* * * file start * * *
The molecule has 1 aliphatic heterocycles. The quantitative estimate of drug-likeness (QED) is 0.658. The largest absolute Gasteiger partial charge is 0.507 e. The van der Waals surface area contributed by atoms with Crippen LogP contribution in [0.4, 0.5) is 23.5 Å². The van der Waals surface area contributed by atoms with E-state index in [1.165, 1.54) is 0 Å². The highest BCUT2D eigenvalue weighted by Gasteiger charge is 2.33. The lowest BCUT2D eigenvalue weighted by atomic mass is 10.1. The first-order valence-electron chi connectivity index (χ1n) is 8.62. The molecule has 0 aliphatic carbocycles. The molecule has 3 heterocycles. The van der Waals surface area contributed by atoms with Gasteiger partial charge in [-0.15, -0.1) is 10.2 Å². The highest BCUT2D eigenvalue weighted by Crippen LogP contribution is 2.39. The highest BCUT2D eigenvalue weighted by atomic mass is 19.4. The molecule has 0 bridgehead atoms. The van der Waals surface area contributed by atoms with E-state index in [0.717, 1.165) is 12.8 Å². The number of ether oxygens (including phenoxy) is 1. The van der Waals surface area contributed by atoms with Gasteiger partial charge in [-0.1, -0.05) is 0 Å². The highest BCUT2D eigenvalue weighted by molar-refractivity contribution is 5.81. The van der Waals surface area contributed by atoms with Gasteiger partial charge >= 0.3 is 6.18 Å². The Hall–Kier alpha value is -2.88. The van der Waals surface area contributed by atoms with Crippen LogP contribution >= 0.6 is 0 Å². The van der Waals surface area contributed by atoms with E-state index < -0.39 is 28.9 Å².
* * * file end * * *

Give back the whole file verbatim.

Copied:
The molecule has 1 aliphatic heterocycles. The quantitative estimate of drug-likeness (QED) is 0.658. The largest absolute Gasteiger partial charge is 0.507 e. The van der Waals surface area contributed by atoms with Crippen LogP contribution in [0.4, 0.5) is 23.5 Å². The van der Waals surface area contributed by atoms with E-state index in [1.165, 1.54) is 0 Å². The highest BCUT2D eigenvalue weighted by Gasteiger charge is 2.33. The lowest BCUT2D eigenvalue weighted by atomic mass is 10.1. The first-order valence-electron chi connectivity index (χ1n) is 8.62. The molecule has 0 aliphatic carbocycles. The molecule has 3 heterocycles. The van der Waals surface area contributed by atoms with Gasteiger partial charge in [-0.15, -0.1) is 10.2 Å². The highest BCUT2D eigenvalue weighted by Crippen LogP contribution is 2.39. The highest BCUT2D eigenvalue weighted by atomic mass is 19.4. The molecule has 0 bridgehead atoms. The van der Waals surface area contributed by atoms with E-state index in [0.717, 1.165) is 12.8 Å². The number of ether oxygens (including phenoxy) is 1. The van der Waals surface area contributed by atoms with Gasteiger partial charge in [-0.1, -0.05) is 0 Å². The highest BCUT2D eigenvalue weighted by molar-refractivity contribution is 5.81. The van der Waals surface area contributed by atoms with Gasteiger partial charge >= 0.3 is 6.18 Å². The Hall–Kier alpha value is -2.88. The van der Waals surface area contributed by atoms with Crippen LogP contribution >= 0.6 is 0 Å². The van der Waals surface area contributed by atoms with E-state index < -0.39 is 28.9 Å².